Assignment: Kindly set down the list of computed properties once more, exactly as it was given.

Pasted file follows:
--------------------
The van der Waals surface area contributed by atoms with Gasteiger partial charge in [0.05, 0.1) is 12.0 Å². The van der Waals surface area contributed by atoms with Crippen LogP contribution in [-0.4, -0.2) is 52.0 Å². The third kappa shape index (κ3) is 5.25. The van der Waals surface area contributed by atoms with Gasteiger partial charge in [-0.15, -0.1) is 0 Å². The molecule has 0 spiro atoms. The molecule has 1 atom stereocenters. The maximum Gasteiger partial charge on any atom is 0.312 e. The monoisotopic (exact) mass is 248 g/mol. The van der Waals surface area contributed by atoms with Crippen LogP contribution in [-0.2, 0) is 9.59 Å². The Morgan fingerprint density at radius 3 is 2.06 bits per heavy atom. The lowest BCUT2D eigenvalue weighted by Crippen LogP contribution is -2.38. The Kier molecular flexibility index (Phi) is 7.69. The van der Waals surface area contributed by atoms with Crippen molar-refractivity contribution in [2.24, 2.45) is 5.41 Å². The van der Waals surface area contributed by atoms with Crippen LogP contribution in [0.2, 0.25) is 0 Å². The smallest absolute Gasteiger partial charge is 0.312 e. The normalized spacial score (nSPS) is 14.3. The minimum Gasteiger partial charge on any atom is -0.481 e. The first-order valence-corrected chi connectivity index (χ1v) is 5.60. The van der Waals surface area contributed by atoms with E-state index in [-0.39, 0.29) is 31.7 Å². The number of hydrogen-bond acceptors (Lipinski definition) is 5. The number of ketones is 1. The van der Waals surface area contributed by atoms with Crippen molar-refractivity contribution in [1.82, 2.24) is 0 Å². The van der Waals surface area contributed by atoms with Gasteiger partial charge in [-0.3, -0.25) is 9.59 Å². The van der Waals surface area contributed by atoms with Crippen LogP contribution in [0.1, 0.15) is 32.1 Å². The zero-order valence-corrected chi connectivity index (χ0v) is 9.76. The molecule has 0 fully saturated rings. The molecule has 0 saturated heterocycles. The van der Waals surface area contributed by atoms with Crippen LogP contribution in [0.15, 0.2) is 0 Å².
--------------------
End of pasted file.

The van der Waals surface area contributed by atoms with Gasteiger partial charge in [0.05, 0.1) is 12.0 Å². The van der Waals surface area contributed by atoms with Crippen LogP contribution in [-0.4, -0.2) is 52.0 Å². The third kappa shape index (κ3) is 5.25. The van der Waals surface area contributed by atoms with Gasteiger partial charge in [-0.15, -0.1) is 0 Å². The molecule has 0 spiro atoms. The molecule has 1 atom stereocenters. The maximum Gasteiger partial charge on any atom is 0.312 e. The monoisotopic (exact) mass is 248 g/mol. The van der Waals surface area contributed by atoms with Crippen LogP contribution in [-0.2, 0) is 9.59 Å². The Morgan fingerprint density at radius 3 is 2.06 bits per heavy atom. The lowest BCUT2D eigenvalue weighted by Crippen LogP contribution is -2.38. The Kier molecular flexibility index (Phi) is 7.69. The van der Waals surface area contributed by atoms with Crippen molar-refractivity contribution in [2.24, 2.45) is 5.41 Å². The van der Waals surface area contributed by atoms with Crippen LogP contribution in [0.2, 0.25) is 0 Å². The smallest absolute Gasteiger partial charge is 0.312 e. The normalized spacial score (nSPS) is 14.3. The minimum Gasteiger partial charge on any atom is -0.481 e. The first-order valence-corrected chi connectivity index (χ1v) is 5.60. The van der Waals surface area contributed by atoms with E-state index in [-0.39, 0.29) is 31.7 Å². The number of hydrogen-bond acceptors (Lipinski definition) is 5. The number of ketones is 1. The van der Waals surface area contributed by atoms with Crippen molar-refractivity contribution in [1.82, 2.24) is 0 Å². The van der Waals surface area contributed by atoms with Gasteiger partial charge in [-0.3, -0.25) is 9.59 Å². The van der Waals surface area contributed by atoms with Crippen LogP contribution in [0.1, 0.15) is 32.1 Å². The zero-order valence-corrected chi connectivity index (χ0v) is 9.76. The molecule has 0 fully saturated rings. The molecule has 0 saturated heterocycles. The van der Waals surface area contributed by atoms with Crippen LogP contribution in [0.15, 0.2) is 0 Å².